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Monday, May 4, 2015

The Poulette farm ... A century of farming

Thursday, November 20, 2008

(Photo)
Chickens laid their eggs in the old chicken house and were gathered by the dozens and stored in the cellar. When enough eggs were gathered, they were shipped to the Peabody Hotel in Memphis. This is the old chicken house on the Poulette farm. Photo courtesy of Herb Poulette
Farming has long been a tradition and a means of making a living in Oregon County.

The Poulette farm, about five miles west of Thayer on Highway 142 west, carries on that tradition with several generations of the family still living and working on the farm.

The original farm was purchased by Alice Joule Poulette in 1901. Alice worked at a cafe in Thayer. She met her husband Nester who worked as a fireman for the railroad. The family said they are not sure why the farm was originally in Alice's name because back then that was very unusual. They do know that Nester came from Germany to Pennsylvania and think the reason the farm was not originally in his name is because he did not have his American citizenship yet.

(Photo)
The first big barn built on the Poulette farm was constructed out of timber cut on the farm. Photo courtesy of Herb Poulette
Leroy Poulette, a third generation Poulette and the oldest living Poulette, said Nester was not a farmer. He said Virgil, who was 7-years-old at the time, told him Nester didn't even know how to hitch-up the team of horses. "She (Alice) told Nester to get out of the way and she hitched-up the team herself," said Herb Poulette.

The first taxes Alice paid on the farm, was dated Dec. 23, 1901, was for $8.25. The farm was valued at $500 and the taxes were split. The state tax was $1.25, the county tax was $2.50 and the school tax was $4.50. The tax collector at that time was R.A. Young. The first road tax that was paid on the farm was in 1903 and it was $1.39.

Nester and Alice had two sons, Virgil and Ernest. The boys were only a year a part in age. Ernest died when the boys were young, 13- or 14-years old.

"At that time it was customary to block up the wagons so the wheels were not on the ground when they were not going to be used for some time," Herb said.

The brothers found a new game. One would hang onto the spokes while the other brother would spin them. One day, while Ernest was riding and Virgil was spinning the wheel backward, the wheel fell off and landed on Ernest's stomach. "The boys were able to get the wheel off but didn't tell their parents about the accident until Ernest was in bad pain and by that time infection had set in and Ernest did not live," Herb said.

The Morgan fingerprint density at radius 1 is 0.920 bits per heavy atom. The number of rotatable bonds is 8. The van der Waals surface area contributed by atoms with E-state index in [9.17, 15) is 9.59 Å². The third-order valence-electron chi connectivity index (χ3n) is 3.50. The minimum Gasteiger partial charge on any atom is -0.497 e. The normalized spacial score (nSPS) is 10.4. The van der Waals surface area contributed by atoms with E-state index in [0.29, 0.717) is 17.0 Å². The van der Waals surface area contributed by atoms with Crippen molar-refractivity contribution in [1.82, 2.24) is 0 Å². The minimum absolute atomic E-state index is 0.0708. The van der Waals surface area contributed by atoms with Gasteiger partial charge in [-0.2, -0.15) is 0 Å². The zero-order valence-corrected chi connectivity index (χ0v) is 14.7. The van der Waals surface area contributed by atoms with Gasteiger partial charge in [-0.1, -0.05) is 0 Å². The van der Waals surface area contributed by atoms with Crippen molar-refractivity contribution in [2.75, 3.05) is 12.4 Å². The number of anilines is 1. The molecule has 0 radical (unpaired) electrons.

The older Poulette said it is unknown what kind of crops and livestock were raised on the farm in the early days. It is known that Nester and Virgil both worked for the railroad to help pay off the farm. Nester went to Oklahoma for a year after getting out of the Army following World War I in 1918.

Virgil later married Ella Franke. They had five children, the three oldest boys were Leon, Lewis and Leroy. About 10 years later, along came Alice and Lonnie. Leon was born in 1927.

Sometime, probably in the late 1930s, Virgil had gotten an old thrashing machine and an old iron wheel tractor. He and the boys would not only thrash their grain but also their neighbors' for a share of the crop.

By 1945, Virgil had bought a new Oliver 70 tractor and a 1936 Case Thrashing Machine.

"He and the boys would go over southern Oregon and Howell counties as well as northern Fulton County, Ark., thrashing grain. It is still common when people hear the Poulette name, for someone to say that they can remember when the Poulette boys came to their place with the thrashing machine. The last crop the boys thrashed was in the late 1950s," Herb said.

During this time period, some of the livestock being raised and used on the farm included dairy cows (Jersey), hogs, chickens, goats and horses. At first, the cows were milked by hand and a cream separator was used to separate the cream which was put in small cream cans and sold. The milk was fed to the hogs and drunk by the family.